Academic Phrasebank – a site by John Morley from the University of Manchester. “The Academic Phrasebank is a general resource for academic writers. It aims to provide you with examples of some of the phraseological ‘nuts and bolts’ of writing organised according to the main sections of a research paper or dissertation…” I write far too much like a journalist rather than an academic, so I use this to help me think more about writing in a more scholarly manner.

Scholarly Voice“The Walden University Writing Center is committed to helping students develop as writers. Our staff of dedicated professionals supports students in building and applying their writing skills as scholars, practitioners, and agents of positive social change.” Similar to the above site, but structured differently, and thus differently useful. (Thanks to lecturer Alexia Maddox for these two website suggestions.)

Razer Blackwidow Chroma keyboard and Naga Epic Chroma mouse

Mechanical macro keyboard and macro mouse. The keyboard feel is awesome, you can macro any key (so you can make the whole keypad a macro pad) and the mouse has TWELVE extra buttons under your thumb for macros. Awesome productivity tools.

Logitech G13 macropad

Logitech say it’s for gaming, but they’re missing the boat with this. A heap of macro keys, which will autoswitch when you change programs that have focus, and you’re WAY more productive (assuming you can recall the key the macro you want is mapped to). This is the current keymap for my PDF editor software.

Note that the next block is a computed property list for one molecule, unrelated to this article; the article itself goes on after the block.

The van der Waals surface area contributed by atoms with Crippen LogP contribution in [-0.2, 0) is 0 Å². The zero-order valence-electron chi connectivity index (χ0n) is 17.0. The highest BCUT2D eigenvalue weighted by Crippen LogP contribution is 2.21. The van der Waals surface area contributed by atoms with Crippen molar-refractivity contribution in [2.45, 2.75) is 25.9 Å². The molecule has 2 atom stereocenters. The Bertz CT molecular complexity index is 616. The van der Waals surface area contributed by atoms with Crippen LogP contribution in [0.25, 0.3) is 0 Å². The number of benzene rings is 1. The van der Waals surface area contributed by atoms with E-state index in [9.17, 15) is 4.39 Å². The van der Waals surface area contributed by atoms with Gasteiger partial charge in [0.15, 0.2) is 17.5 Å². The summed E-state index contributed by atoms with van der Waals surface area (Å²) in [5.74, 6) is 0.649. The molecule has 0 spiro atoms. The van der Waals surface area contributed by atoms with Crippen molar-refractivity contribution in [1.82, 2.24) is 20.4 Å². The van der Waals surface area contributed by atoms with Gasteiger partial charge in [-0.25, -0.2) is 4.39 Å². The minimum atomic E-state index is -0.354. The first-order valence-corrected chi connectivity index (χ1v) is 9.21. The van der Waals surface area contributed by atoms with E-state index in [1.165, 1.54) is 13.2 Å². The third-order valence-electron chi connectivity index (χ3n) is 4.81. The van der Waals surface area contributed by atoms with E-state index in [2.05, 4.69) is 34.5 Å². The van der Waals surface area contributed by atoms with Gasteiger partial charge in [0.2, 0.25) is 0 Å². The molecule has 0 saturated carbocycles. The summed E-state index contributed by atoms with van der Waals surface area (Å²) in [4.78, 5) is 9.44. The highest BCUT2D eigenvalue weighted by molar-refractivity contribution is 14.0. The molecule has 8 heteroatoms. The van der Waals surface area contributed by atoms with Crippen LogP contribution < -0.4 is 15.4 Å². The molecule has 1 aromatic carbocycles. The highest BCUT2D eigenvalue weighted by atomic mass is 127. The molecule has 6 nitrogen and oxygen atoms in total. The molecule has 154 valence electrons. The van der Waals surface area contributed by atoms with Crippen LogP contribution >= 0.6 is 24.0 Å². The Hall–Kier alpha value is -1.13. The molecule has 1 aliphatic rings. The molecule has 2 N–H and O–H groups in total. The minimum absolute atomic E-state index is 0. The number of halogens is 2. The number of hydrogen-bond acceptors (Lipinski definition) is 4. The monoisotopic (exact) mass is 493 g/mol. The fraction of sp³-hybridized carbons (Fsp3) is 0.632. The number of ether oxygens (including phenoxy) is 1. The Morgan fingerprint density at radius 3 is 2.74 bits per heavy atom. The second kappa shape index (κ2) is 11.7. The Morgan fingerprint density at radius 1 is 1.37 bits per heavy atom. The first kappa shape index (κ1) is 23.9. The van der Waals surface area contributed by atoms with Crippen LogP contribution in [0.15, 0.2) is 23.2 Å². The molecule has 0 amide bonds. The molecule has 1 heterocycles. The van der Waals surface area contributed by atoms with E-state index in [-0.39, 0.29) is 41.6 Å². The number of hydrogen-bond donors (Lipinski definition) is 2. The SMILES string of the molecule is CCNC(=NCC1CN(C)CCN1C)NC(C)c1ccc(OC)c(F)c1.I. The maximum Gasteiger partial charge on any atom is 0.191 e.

ClipCache – “Clipcache Pro is a powerful information gathering tool. ClipCache Pro’s rich features have turned it into a tool for gathering and organizing information that is powerful enough for everything from home web-surfing to journalism to academic and commercial research.” Awesome clipboard manager. Their support sucks, but the software is unlikely to need supporting, it’s dead simple. Can also save “favourites” so that commonly used items can be accessed (by a macro button on your mouse, if you’re really clever…)

Dexpot – leverages the value of Windows Virtual Desktops. so I can have most of my apps running on my “General” desktop, but I can run Endnote and PDF-Xchange and Chrome and Word on the “Deakin” desktop, completely hiding all of the other apps, thus reducing their distraction factor. It will also open those apps directly onto the Deakin desktop as well. it’s a smart little program, very configurable. I’ve got two desktops set up, and a macro button my mouse setup to switch between them. Ridiculously easy. (Also have another button programmed to move software to the other screen, whichever screen I’m on.) It doesn’t always work perfectly in relation to getting the right program on the correct screen, and sometimes programs disappear when switching screens, but generally, it’s awesome.

DJ Bolivia – This is a weird one, I’ll admit it. I addition to shutting off my usual websites and so on with Cold Turkey, I don’t listen to my usual music either. I was looking for something to listen to that wasn’t my usual stuff, wasn’t distinct/rock songs, and that I didn’t really know. (I’m an old fart, so I love my rock and hair metal – yes, Extreme is the best band on the planet, why do you ask?) And I somehow happened across aka DJ Bolivia. He’s a Canadian, so you know he’s nice, right? In fact, he’s so nice, he’s got podcasts of his “Subterranean Homesick Grooves” radio shows, live shows, all sorts. I have 353 1-hour weekly radio shows and multiple other tracks from him in Musicbee (my music software) and I play them while I’m studying. (I really like his “workout” mixes, but he’s not done any of those for years, sadly.) I started this in 2015 when I was at Monash, and my brain is now pretty much triggered by his stuff and so I study. Thanks Jonathan, you’re a legend!